The Justice Department could file a lawsuit challenging Arizona’s immigration law as early as Tuesday, an official tells Fox News.
The potential court action comes just days after President Obama delivered a speech calling on Congress to tackle a comprehensive overhaul of the nation’s immigration system. In the speech, he criticized Arizona’s law and warned that national legislation is needed to prevent other states from following suit.
The president did not mention the lawsuit, but one was widely expected. After the administration initially said it would take the law under review, Secretary of State Hillary Clinton revealed last month in an interview with a foreign television network that the administration intended to challenge the Arizona policy. The Justice Department would do so on the grounds that federal responsibility for border enforcement preempts any state law on the issue.
The Arizona law, passed in April and set to go into effect at the end of July, makes illegal immigration a state crime and requires local law enforcement to question anyone they suspect of being an illegal immigrant on their residency status.
Obama and other top officials have criticized the law as misguided, while Arizona Gov. Jan Brewer has slammed the administration for pursuing a lawsuit. She claims the administration has not done enough to secure the border — a charge the administration denies.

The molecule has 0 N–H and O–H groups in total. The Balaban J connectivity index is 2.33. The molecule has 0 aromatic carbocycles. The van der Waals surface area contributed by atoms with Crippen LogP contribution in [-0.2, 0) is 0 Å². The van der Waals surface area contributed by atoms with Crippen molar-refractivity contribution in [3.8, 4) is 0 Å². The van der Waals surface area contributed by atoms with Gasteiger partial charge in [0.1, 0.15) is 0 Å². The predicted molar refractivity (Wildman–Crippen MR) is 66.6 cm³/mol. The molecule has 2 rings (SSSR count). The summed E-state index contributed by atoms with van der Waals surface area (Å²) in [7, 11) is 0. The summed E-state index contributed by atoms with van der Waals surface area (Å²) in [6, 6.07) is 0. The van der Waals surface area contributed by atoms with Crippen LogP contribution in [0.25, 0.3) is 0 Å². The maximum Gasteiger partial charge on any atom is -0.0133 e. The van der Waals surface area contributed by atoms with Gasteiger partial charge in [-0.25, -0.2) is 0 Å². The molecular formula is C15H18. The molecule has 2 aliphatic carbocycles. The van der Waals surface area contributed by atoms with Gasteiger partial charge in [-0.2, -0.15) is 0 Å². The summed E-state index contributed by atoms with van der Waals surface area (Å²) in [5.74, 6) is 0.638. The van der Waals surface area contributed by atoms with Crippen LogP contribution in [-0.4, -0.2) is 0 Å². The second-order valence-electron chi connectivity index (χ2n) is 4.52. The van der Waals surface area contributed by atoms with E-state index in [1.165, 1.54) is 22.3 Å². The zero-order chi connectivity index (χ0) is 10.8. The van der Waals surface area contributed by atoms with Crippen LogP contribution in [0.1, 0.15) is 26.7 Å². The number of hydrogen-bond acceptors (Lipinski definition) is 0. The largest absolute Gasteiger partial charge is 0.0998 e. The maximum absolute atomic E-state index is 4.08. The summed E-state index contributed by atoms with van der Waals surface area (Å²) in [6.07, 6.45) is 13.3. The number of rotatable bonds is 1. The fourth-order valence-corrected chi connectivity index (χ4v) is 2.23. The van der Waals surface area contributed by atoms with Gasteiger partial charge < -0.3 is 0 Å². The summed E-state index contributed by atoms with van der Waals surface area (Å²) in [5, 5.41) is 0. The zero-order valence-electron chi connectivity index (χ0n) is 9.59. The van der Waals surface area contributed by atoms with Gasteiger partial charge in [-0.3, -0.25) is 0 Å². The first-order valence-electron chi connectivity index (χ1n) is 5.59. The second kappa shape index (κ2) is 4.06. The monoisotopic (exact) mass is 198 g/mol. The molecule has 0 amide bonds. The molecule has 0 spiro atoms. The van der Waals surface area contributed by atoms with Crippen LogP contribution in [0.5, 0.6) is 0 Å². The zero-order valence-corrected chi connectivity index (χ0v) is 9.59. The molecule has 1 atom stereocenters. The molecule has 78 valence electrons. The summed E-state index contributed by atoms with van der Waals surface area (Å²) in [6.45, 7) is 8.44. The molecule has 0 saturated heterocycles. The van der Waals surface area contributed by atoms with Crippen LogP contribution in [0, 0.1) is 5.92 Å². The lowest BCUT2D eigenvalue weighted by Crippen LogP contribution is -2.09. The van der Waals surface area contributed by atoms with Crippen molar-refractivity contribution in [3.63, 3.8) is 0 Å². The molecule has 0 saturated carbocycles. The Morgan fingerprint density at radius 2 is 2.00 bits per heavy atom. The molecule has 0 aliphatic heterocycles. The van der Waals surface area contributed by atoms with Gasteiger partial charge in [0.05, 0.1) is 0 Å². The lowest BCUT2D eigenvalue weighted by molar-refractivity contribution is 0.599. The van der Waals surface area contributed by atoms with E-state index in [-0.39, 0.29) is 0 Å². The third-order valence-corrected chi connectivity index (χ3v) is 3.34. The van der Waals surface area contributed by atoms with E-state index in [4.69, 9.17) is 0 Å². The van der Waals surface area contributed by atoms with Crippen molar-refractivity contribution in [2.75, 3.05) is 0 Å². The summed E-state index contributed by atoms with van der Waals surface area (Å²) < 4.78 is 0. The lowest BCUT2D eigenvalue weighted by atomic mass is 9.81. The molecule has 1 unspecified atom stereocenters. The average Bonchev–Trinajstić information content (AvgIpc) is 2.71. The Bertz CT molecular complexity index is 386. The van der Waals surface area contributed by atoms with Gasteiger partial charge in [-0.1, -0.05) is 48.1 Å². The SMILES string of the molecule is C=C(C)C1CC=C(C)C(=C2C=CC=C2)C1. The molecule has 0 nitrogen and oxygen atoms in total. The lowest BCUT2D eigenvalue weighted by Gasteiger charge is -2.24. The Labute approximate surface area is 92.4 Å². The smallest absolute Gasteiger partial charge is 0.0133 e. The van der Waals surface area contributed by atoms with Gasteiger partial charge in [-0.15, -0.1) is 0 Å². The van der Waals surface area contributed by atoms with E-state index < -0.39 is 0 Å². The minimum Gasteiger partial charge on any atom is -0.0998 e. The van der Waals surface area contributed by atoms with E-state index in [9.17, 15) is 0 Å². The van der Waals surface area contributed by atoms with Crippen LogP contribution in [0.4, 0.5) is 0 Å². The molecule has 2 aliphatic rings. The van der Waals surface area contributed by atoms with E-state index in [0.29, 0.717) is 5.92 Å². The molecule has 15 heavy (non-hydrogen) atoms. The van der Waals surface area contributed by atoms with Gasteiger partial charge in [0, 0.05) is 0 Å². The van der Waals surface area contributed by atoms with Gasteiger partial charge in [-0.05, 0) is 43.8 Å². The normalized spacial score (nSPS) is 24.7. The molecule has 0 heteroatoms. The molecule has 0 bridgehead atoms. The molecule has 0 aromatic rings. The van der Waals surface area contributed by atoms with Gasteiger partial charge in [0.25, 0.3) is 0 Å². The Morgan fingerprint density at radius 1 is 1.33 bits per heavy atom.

Brewer told Fox News in June that Arizona would not back down from its law.
“We’ll meet them in court … and we will win,” she said, calling the administration’s actions a “disappointment.”
The Arizona law has touched off an intense national debate over immigration. The results of any court challenge would have wide-ranging implications, as a number of other states and jurisdictions have taken up tough immigration policies similar to Arizona’s.
The Obama administration has meanwhile tried to use the law as the impetus to prod Congress into tackling an immigration bill. While Arizona lawmakers defend their law as necessary to patrol the border, Obama described it last week as “unenforceable” and a vehicle for civil rights abuse. He said a “national standard” is needed and that he won’t “kick the can down the road” any longer.
Republicans bristled at the speech, though, and continued to urge the administration to better secure the border before tackling a comprehensive bill — which would likely include a pathway to legal status for millions of illegal immigrants.